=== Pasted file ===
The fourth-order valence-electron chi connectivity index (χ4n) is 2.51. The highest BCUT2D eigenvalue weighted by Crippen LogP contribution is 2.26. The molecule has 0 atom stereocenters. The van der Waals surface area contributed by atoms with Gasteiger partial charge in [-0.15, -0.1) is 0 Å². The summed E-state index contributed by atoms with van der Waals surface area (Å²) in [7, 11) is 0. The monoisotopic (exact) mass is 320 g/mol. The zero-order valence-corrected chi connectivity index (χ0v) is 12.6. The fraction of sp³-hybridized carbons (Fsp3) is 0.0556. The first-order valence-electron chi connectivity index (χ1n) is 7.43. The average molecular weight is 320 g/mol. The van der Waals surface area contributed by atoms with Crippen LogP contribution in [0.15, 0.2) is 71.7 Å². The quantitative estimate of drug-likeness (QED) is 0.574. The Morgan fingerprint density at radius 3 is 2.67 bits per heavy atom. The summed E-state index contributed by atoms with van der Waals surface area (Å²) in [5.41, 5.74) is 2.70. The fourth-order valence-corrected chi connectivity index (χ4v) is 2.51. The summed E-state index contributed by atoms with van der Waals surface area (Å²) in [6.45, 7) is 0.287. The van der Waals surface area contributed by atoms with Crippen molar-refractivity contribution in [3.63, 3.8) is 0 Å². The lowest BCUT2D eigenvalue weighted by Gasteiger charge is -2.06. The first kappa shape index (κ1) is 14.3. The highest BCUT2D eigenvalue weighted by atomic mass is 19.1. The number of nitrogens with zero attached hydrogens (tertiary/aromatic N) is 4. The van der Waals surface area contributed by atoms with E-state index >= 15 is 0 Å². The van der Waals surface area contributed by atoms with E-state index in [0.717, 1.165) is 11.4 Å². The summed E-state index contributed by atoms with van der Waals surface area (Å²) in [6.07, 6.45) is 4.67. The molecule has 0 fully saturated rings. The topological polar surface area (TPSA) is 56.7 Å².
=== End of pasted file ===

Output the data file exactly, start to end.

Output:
The fourth-order valence-electron chi connectivity index (χ4n) is 2.51. The highest BCUT2D eigenvalue weighted by Crippen LogP contribution is 2.26. The molecule has 0 atom stereocenters. The van der Waals surface area contributed by atoms with Gasteiger partial charge in [-0.15, -0.1) is 0 Å². The summed E-state index contributed by atoms with van der Waals surface area (Å²) in [7, 11) is 0. The monoisotopic (exact) mass is 320 g/mol. The zero-order valence-corrected chi connectivity index (χ0v) is 12.6. The fraction of sp³-hybridized carbons (Fsp3) is 0.0556. The first-order valence-electron chi connectivity index (χ1n) is 7.43. The average molecular weight is 320 g/mol. The van der Waals surface area contributed by atoms with Crippen LogP contribution in [0.15, 0.2) is 71.7 Å². The quantitative estimate of drug-likeness (QED) is 0.574. The Morgan fingerprint density at radius 3 is 2.67 bits per heavy atom. The summed E-state index contributed by atoms with van der Waals surface area (Å²) in [5.41, 5.74) is 2.70. The fourth-order valence-corrected chi connectivity index (χ4v) is 2.51. The summed E-state index contributed by atoms with van der Waals surface area (Å²) in [6.45, 7) is 0.287. The van der Waals surface area contributed by atoms with Crippen molar-refractivity contribution in [3.63, 3.8) is 0 Å². The lowest BCUT2D eigenvalue weighted by Gasteiger charge is -2.06. The first kappa shape index (κ1) is 14.3. The highest BCUT2D eigenvalue weighted by atomic mass is 19.1. The number of nitrogens with zero attached hydrogens (tertiary/aromatic N) is 4. The van der Waals surface area contributed by atoms with E-state index >= 15 is 0 Å². The van der Waals surface area contributed by atoms with E-state index in [0.717, 1.165) is 11.4 Å². The summed E-state index contributed by atoms with van der Waals surface area (Å²) in [6.07, 6.45) is 4.67. The molecule has 0 fully saturated rings. The topological polar surface area (TPSA) is 56.7 Å².